Tickers in this Article: BRCD, CSCO, JNPR, VMW, FFIV, ALU
The curious saga of Brocade (Nasdaq:BRCD) is about to take another interesting turn. The company's long-suffering Ethernet business looked quite strong this quarter, and new fabric products and the opportunities in software-defined networking could be significant longer-term contributors. More significantly, though, Brocade will soon have new leadership and with that, perhaps a new chance at living up to what seems like unfulfilled potential.

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Solid Results in a Tough Environment
Although plenty of tech stocks are struggling these days, and Brocade's guidance was cautious, the company did pretty well in the fiscal third quarter. Revenue rose 10% from last year and 2% from the fiscal Q2, with a big sequential improvement in Ethernet. While storage revenue was up nicely from last year (17% growth), the business contracted 6% sequentially. On the flip side, Ethernet rose 5% from last year and 29% from the prior quarter.

Margins came in pretty solidly, at least relative to expectations. Gross margin did weaken sequentially (by about 110 basis points with non-GAAP or 80 basis with GAAP). Likewise, product gross margin did erode sequentially - due in part to the greater contribution of Ethernet in the sales mix and its substantially lower margins. Operating income also improved - up 23% sequentially by GAAP and 7% by non-GAAP accounting.

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Time for New Leadership
The sentiment around Brocade has often been pretty negative for much of the time I've paid attention to the company; investors and analysts have long seemed frustrated with the company's inability to marry its solid technological capabilities with an effective sales effort. Perhaps that will soon change.

Not only did the head of sales leave the company relatively recently, but now CEO Michael Klayko has announced his intention to resign once a successor can be found. While I do understand investor frustration with this company, I think Klayko sometimes gets a bum wrap. The deal for McDATA was a successful one, and though the Foundry acquisition has been much less impressive thus far, I think he's done at least a reasonable job as CEO. Nevertheless, this CEO search process is a chance for the company to revitalize itself, and I would be surprised if the company selects someone without strong experience and demonstrated success in go-to-market strategies and translating good technology into good sales.

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Things Can Still Go Right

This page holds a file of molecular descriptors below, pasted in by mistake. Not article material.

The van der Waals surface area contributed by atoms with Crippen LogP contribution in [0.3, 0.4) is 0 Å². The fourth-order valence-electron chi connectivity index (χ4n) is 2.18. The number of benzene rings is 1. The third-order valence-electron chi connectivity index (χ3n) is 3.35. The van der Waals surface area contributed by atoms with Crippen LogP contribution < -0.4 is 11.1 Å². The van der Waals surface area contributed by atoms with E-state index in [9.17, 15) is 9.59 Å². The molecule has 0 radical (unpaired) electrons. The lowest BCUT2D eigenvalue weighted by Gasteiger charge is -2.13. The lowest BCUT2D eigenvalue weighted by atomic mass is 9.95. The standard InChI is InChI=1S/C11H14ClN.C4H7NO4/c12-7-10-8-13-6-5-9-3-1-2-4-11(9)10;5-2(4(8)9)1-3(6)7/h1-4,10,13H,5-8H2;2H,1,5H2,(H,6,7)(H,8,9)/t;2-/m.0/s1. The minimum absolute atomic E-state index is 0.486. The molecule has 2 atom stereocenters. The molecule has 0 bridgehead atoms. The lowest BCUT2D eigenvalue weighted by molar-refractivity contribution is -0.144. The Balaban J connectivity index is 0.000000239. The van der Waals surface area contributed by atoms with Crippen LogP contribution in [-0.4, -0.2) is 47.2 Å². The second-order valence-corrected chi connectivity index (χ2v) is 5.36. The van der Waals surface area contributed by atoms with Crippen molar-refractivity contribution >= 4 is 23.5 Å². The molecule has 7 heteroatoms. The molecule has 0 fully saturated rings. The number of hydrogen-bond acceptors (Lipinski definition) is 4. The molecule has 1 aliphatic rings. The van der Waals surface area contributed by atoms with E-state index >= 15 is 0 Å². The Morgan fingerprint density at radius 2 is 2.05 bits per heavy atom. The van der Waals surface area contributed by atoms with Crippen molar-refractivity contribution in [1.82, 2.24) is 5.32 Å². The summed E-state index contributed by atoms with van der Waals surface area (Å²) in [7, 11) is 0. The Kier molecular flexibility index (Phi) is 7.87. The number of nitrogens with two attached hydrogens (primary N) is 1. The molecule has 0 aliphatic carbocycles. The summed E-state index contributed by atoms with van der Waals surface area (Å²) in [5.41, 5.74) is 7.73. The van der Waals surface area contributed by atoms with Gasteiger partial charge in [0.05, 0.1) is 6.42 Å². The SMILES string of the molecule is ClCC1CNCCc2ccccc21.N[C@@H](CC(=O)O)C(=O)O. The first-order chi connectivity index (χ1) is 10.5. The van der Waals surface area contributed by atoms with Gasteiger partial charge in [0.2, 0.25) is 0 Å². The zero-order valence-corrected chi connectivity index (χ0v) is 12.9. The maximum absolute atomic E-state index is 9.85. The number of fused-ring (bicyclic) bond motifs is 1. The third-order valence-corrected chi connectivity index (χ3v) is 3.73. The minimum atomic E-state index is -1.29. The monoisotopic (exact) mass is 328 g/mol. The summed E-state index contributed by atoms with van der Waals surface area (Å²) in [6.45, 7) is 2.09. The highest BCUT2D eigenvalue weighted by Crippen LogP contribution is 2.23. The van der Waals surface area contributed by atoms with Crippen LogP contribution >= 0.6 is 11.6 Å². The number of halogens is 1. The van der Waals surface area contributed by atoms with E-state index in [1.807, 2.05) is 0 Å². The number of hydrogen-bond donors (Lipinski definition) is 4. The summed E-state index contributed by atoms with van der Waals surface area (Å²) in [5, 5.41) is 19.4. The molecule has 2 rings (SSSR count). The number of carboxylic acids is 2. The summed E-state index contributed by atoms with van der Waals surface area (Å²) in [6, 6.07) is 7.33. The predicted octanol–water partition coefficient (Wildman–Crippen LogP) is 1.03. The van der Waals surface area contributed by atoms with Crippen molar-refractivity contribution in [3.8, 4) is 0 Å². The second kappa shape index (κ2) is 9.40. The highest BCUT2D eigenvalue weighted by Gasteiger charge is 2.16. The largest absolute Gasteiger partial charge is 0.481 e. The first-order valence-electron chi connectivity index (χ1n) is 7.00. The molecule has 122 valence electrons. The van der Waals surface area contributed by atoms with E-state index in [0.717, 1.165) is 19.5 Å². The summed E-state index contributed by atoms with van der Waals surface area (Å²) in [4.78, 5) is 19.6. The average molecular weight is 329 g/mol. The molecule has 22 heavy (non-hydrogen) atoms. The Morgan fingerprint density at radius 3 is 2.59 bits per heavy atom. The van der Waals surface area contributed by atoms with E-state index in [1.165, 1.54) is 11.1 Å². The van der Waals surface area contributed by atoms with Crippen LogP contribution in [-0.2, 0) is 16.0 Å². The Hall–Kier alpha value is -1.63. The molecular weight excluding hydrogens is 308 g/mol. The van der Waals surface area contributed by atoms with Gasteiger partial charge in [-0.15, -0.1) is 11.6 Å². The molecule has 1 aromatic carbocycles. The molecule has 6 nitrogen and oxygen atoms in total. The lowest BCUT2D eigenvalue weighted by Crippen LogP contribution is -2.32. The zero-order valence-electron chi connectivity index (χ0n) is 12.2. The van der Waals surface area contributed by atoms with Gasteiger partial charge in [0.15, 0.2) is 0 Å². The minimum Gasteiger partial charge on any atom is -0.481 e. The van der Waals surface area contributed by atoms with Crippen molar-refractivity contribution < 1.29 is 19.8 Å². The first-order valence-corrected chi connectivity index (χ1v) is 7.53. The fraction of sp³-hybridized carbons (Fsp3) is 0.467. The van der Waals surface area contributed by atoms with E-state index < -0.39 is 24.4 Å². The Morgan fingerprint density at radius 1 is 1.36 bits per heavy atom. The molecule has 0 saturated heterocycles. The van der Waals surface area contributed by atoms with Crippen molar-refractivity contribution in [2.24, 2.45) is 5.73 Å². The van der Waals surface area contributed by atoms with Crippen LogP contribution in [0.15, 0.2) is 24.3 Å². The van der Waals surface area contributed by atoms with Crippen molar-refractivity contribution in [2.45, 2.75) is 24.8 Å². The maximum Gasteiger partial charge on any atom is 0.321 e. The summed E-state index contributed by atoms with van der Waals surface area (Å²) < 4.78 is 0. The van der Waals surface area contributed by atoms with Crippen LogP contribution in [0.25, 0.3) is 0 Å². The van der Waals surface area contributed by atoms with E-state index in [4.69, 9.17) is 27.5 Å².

There's no doubt that Brocade has chopped around for years - though the stock has done well over the last year. Along the way, it seems like a consensus has developed that the company just cannot compete effectively with companies like Cisco (Nasdaq:CSCO), Juniper (NYSE:JNPR) and F5 (Nasdaq:FFIV) in Ethernet and ADC, nor penetrate markets like data centers. I'm all too aware of the dangers of "it's different this time" thinking, but I'm cautiously optimistic on this name. Fabric is still a small component of sales, and new fabric products should give the company another crack at making this a more significant contributor. According to the company, these new products offer the ability to "flatten" the network and significantly lower hardware and operating costs. Likewise, the rise of software-defined networking (SDN) could be another sales opportunity for Brocade, though I imagine there will be skepticism about Brocade's ability to outmaneuver companies like Cisco or VMware (NYSE:VMW) here.

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The Bottom Line
I do worry that I'm too optimistic about this company and too willing to assume that business execution will get better. After all, Alcatel Lucent (NYSE:ALU) amply demonstrates that companies with good technology can botch their sales execution for extended lengths of time. Nevertheless, even conservative estimates point to interesting opportunity.

On the basis of mid-to-low single-digit revenue growth and frankly no improvement in free cash flow conversion (though no deterioration either...), I can see this company growing free cash flow at about a 3% clip over the next decade. That's low growth, but enough to generate a fair value target in the $7 to $9 range. I'm well aware that value-priced tech stocks don't outperform without some reason for optimism regarding revenue growth or capital returns to shareholders, and this stock has already enjoyed a good rally, but I still find the potential at Brocade to be interesting enough to keep watching.

At the time of writing, Stephen D. Simpson did not own shares in any of the companies mentioned in this article.

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